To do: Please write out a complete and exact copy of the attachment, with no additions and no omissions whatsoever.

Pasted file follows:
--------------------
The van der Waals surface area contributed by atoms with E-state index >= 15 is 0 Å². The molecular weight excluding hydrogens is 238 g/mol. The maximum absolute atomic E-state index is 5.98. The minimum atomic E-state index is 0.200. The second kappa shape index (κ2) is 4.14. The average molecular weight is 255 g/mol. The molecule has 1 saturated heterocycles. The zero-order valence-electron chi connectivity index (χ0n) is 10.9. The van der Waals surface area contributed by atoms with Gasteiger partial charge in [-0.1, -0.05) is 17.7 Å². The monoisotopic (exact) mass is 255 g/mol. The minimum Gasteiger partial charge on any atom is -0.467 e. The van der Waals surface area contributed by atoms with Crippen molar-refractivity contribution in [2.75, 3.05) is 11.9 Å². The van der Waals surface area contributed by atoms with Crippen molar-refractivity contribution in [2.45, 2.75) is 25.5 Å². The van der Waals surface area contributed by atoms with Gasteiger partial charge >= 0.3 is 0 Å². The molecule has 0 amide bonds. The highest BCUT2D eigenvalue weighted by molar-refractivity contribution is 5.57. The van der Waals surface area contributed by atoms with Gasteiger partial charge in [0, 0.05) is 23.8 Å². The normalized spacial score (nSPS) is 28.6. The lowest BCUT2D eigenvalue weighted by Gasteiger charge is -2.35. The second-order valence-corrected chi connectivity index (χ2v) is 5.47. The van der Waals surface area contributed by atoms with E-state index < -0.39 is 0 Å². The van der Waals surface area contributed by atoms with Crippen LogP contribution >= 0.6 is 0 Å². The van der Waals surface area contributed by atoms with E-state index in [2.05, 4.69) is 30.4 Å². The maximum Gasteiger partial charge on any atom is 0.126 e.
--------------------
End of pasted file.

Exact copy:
The van der Waals surface area contributed by atoms with E-state index >= 15 is 0 Å². The molecular weight excluding hydrogens is 238 g/mol. The maximum absolute atomic E-state index is 5.98. The minimum atomic E-state index is 0.200. The second kappa shape index (κ2) is 4.14. The average molecular weight is 255 g/mol. The molecule has 1 saturated heterocycles. The zero-order valence-electron chi connectivity index (χ0n) is 10.9. The van der Waals surface area contributed by atoms with Gasteiger partial charge in [-0.1, -0.05) is 17.7 Å². The monoisotopic (exact) mass is 255 g/mol. The minimum Gasteiger partial charge on any atom is -0.467 e. The van der Waals surface area contributed by atoms with Crippen molar-refractivity contribution in [2.75, 3.05) is 11.9 Å². The van der Waals surface area contributed by atoms with Crippen molar-refractivity contribution in [2.45, 2.75) is 25.5 Å². The van der Waals surface area contributed by atoms with Gasteiger partial charge >= 0.3 is 0 Å². The molecule has 0 amide bonds. The highest BCUT2D eigenvalue weighted by molar-refractivity contribution is 5.57. The van der Waals surface area contributed by atoms with Gasteiger partial charge in [0, 0.05) is 23.8 Å². The normalized spacial score (nSPS) is 28.6. The lowest BCUT2D eigenvalue weighted by Gasteiger charge is -2.35. The second-order valence-corrected chi connectivity index (χ2v) is 5.47. The van der Waals surface area contributed by atoms with E-state index < -0.39 is 0 Å². The van der Waals surface area contributed by atoms with Crippen LogP contribution >= 0.6 is 0 Å². The van der Waals surface area contributed by atoms with E-state index in [2.05, 4.69) is 30.4 Å². The maximum Gasteiger partial charge on any atom is 0.126 e.